Jobs and cargoes flooded the big factories and workshops along the Bow Back Rivers, but there were more traditional types of flood too. Heavy rain in Hertfordshire would send a surge of water down the River Lea. If this met rising tide water coming up the Thames, the rivers here could burst their banks and flood out homes and factories.
A particularly bad flood in 1928 caused damage all along the Thames, and put the Stratford Railway Works under water (where Westfield Stratford now stands).
The answer was to invest in flood defenses to control how much water flowed where. In 1934 Carpenters Road Lock was built between the Waterworks River and City Mill River.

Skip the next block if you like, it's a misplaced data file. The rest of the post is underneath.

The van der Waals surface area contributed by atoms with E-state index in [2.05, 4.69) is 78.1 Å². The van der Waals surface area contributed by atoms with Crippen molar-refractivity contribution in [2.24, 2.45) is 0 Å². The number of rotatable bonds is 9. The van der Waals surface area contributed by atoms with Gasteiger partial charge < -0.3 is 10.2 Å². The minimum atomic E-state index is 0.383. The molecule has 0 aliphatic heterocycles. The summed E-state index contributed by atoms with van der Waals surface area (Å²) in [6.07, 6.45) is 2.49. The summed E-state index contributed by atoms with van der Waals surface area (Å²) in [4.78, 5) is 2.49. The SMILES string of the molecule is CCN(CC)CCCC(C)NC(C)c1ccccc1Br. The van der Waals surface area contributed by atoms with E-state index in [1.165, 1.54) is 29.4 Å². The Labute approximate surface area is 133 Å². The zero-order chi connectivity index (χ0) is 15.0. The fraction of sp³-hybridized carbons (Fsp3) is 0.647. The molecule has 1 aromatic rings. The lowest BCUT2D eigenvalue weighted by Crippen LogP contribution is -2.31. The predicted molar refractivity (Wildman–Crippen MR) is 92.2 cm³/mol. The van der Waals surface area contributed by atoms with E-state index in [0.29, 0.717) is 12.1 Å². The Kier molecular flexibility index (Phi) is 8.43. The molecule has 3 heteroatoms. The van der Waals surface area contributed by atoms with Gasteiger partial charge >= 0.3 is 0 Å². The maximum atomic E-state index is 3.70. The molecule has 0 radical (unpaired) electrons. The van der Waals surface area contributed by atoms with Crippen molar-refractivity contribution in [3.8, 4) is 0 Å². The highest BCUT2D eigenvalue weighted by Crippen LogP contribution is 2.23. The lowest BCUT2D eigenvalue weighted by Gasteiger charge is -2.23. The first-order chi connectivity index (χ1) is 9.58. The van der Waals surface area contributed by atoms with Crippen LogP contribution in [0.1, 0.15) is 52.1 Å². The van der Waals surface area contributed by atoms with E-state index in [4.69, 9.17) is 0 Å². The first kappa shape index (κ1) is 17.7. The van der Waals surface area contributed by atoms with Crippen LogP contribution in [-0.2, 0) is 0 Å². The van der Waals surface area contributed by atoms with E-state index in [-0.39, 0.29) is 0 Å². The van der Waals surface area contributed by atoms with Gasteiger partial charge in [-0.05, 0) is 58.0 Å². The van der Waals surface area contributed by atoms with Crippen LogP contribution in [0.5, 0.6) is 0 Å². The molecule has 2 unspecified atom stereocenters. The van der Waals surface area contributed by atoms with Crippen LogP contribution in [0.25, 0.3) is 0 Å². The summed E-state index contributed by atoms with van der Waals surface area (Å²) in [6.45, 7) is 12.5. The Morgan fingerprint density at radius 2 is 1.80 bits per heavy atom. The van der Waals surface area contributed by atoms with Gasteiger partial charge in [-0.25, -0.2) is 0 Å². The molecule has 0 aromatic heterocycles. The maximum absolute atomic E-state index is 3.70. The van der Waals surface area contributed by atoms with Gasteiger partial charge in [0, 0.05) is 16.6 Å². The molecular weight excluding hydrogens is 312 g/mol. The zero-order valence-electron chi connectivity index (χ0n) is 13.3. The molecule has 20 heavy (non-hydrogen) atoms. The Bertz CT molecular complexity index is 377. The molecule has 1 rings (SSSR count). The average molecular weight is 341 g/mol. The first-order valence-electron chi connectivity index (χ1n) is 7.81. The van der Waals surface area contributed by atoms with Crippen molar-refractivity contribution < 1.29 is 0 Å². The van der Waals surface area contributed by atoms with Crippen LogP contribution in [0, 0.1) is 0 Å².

The giant radial gates allowed the lock keeper to regulate the flow of water from Waterworks River into the City Mill channel, thereby keeping the water level on either side below the danger point. By using two gates, boats could pass through the without too much water being transferred between the two rivers. This ‘double radial’ lock gate reflects the need at Carpenters Road to allow river traffic while guarding against flood, and is unique in Britain.
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